Many separating couples assume that they will be battling in court for the duration of their divorce. While many divorces involve litigation, this is not the only option. There are methods of alternative dispute resolution (ADR) that allow couples to divorce outside of the courtroom. Mediation is a very common ADR method that might be right for you. Most family law experts agree that the court system does not generally meet the needs of a couple
What are the benefits of mediation?
If you are considering mediation, here are some of its advantages over litigation:
1. It is more efficient.
One of the biggest draws to mediation is that it is usually a faster and cheaper method than litigation. Since costs and fees add up over long periods of court proceedings, mediation may end up being a better alternative.
2. It is less emotionally-taxing.
The anxiety of preparing for court and the flurry of negative emotions in and outside of the courtroom can be overwhelming for families. Mediation aims to ease some of this by focusing on reaching a joint decision rather than fighting to keep everything. This can be more emotionally healthy for the couple and the children involved. Many ex-spouses leave with less resentment after mediation.
3. You have a mediator supporting you.
Rather than hiring individual attorneys who represent only your own interests, mediation involves a neutral third party called a mediator. This is good for a few reasons.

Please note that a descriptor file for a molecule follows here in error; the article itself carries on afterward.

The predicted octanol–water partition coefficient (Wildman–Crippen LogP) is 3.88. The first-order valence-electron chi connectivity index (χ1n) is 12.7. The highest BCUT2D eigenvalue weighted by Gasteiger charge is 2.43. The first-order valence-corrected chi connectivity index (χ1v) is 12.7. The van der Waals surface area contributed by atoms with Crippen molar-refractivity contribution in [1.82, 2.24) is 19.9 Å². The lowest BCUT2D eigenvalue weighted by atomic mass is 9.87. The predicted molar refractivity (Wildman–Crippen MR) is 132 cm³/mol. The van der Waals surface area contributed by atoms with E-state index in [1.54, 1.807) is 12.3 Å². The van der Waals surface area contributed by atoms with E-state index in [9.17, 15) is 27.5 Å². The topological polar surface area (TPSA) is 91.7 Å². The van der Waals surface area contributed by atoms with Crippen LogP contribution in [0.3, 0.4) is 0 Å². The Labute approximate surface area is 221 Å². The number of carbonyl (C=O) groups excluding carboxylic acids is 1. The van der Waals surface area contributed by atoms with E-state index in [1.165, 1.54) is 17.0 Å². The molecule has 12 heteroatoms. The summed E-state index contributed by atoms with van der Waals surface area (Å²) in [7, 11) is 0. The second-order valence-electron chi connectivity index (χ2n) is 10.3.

The role of the mediator is to act as a facilitator to help you reach mutual decisions that are fair to both parties. He or she can help you think through your discussions and effectively negotiate with each other.
4. You maintain control over the entire settlement process.
In courtroom proceedings, a judge makes the final decisions if you cannot reach an agreement. Mediation allows you to tailor your settlement to your personal situations and have control over the direction of the agreement throughout the divorce.
5. It is a private process.
Your situation and its sensitive issues remain private, avoiding the emotional distress and embarrassment of a public courtroom display. Remember: the court system is public and anyone may review or make copies of your court file.
Lastly, the mediator can also ease any tensions or issues that arise. He or she will keep you on track during your sessions to efficiently agree upon your divorce terms.